Eugene Zhulenev

Engineering Machine Learning and Audience Modeling at Collective

Spark in Production: Lessons From Running Large Scale Machine Learning

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I wrote earlier about our approach for machine learning with Spark at Collective, it was focused on transforming raw data into features that can be used for training a model. At this post I want describe how to assemble multiple building blocks into production application, that efficiently uses Spark cluster and can train/validate hundreds of models.

Training single model is relatively easy, and it’s well covered in Spark documentation and multiple other blog posts. Training hundreds of models can become really tricky from engineering point of view. Spark has lot’s of configuration parameters that can affect cluster performance and stability, and you can use some clever tricks to get higher cluster utilization.

Scale Of The Problem

At Collective we are using Spark and machine learning for online advertising optimization, trying to decide which ads are relevant to which people, at which time and at which web site.

Log data used for training models is huge, billions of rows. Number of users that we target is hundreds of millions. We have hundreds of clients with tens of different campaigns, with different optimization targets and restrictions.

These factors gives an idea of the scale of the problem.

Production Machine Learning Pipeline

Typical machine learning pipeline for one specific ad campaign looks like this:

  • Prepare response dataset: based on impression/activity logs define which users should be in positive set (did some actions that we are trying to optimize for, example could be signing up for test drive)
  • Prepare train dataset: extract predictors data from logs
  • Feauturize: given predictors data extract feature vectors
  • Train model: feed features and response data into Spark ML
  • Prepare test dataset: data that is going to be used for model performance evaluation
  • Evaluate model: for binary classification it can be computing ROC and AUC

Preparing datasets is usually contains of multiple join and filter conditions. Featurization and training built on top of Spark ML Pipeline API, and compose multiple transformers and estimators together. It’s covered in one of previous posts.

Given different nature of each step they have different limiting factors. Preparing dataset is expensive operation and heavily uses shuffle. Model training time is usually dominated by network latency introduced by iterative function optimization algorithm.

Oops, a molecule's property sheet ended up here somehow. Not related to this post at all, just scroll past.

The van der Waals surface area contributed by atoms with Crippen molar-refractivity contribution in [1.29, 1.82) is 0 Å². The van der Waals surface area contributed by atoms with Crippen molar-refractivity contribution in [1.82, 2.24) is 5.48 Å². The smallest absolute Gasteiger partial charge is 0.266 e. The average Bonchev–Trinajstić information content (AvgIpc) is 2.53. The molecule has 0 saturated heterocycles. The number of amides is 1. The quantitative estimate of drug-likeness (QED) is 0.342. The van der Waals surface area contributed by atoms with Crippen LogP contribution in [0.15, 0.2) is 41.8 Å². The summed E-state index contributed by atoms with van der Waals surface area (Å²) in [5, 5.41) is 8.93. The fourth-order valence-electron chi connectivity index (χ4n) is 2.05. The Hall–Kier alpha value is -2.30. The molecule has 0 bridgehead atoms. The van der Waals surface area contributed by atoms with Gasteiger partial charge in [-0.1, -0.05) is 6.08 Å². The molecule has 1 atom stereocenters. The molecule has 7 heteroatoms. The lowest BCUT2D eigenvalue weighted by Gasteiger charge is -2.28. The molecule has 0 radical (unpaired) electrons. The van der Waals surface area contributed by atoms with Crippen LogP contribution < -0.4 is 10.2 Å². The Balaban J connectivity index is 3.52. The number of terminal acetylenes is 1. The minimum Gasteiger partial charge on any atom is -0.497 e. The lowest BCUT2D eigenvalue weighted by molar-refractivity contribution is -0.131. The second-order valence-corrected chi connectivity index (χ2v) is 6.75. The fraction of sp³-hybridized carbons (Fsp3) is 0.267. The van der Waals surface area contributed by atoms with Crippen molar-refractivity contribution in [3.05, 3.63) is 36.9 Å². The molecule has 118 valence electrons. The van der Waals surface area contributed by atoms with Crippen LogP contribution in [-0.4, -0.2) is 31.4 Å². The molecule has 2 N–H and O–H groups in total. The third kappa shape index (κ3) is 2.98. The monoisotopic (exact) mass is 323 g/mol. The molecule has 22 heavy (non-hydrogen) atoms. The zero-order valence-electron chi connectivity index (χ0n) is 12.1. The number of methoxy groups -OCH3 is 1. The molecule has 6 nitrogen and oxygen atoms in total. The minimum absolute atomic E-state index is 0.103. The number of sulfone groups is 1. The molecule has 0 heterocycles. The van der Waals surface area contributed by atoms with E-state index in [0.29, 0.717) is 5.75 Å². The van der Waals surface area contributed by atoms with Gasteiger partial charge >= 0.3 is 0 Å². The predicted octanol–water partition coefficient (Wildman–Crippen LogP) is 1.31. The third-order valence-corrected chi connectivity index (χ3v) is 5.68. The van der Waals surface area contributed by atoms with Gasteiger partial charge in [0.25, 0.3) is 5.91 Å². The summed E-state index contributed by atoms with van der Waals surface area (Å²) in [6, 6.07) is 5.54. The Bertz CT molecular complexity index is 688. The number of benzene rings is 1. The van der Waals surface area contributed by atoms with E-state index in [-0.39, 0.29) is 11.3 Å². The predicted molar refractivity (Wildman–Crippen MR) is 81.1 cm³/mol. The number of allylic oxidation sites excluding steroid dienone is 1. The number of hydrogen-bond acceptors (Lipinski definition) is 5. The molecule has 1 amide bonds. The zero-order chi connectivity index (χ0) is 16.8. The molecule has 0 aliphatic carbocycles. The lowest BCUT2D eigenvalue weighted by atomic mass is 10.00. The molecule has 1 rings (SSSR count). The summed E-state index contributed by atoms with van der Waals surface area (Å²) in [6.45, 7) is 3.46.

Serial execution of these steps can’t efficiently utilize all executor cores. Running multiple models in parallel in our case doesn’t really help as well, multiple models reach modeling stage at almost the same time.

Introducing Scalaz-Stream

I’ll just put first paragraph from amazing Introduction to scalaz-stream here:

Every application ever written can be viewed as some sort of transformation on data. Data can come from different sources, such as a network or a file or user input or the Large Hadron Collider. It can come from many sources all at once to be merged and aggregated in interesting ways, and it can be produced into many different output sinks, such as a network or files or graphical user interfaces. You might produce your output all at once, as a big data dump at the end of the world (right before your program shuts down), or you might produce it more incrementally. Every application fits into this model.

We model machine learning pipeline as a scalaz.stream.Process - multistep transformation on data, and use scalaz-stream combinators to run it with controlled concurrency and resource safety.

Simple domain model for campaign optimization can be defined like this:

case class OptimizedCampaign(id: Int, input: Input, target: Target)

case class ModelingError(error: String)

case class TrainedAndEvaluatedModel(...)

Input would be definition of campaign that needs to be optimized, and output would be model that was trained and evaluated or error if something went wrong.

Each of modeling steps described earlier can be encoded as scalaz.stream.Channel transformations:


import scalaz.stream._

val prepareResponse = 
  channel.lift[Task, OptimizedCampaign, ModelingError \/ ResponseDataset] {
    case opt =>
       // Expensive join/filter etc...
       val response: DataFrame = 
         dataset1
           .join(dataset2, ...)
           .filter(..)
           .select(...)
       ResponseDataset(response)
  }

val prepareTrainDataset = lift[ResponseDataset, TrainDataset] {
  case response =>
    // Another expensive joins that requires shuffle
    val train: DataFrame =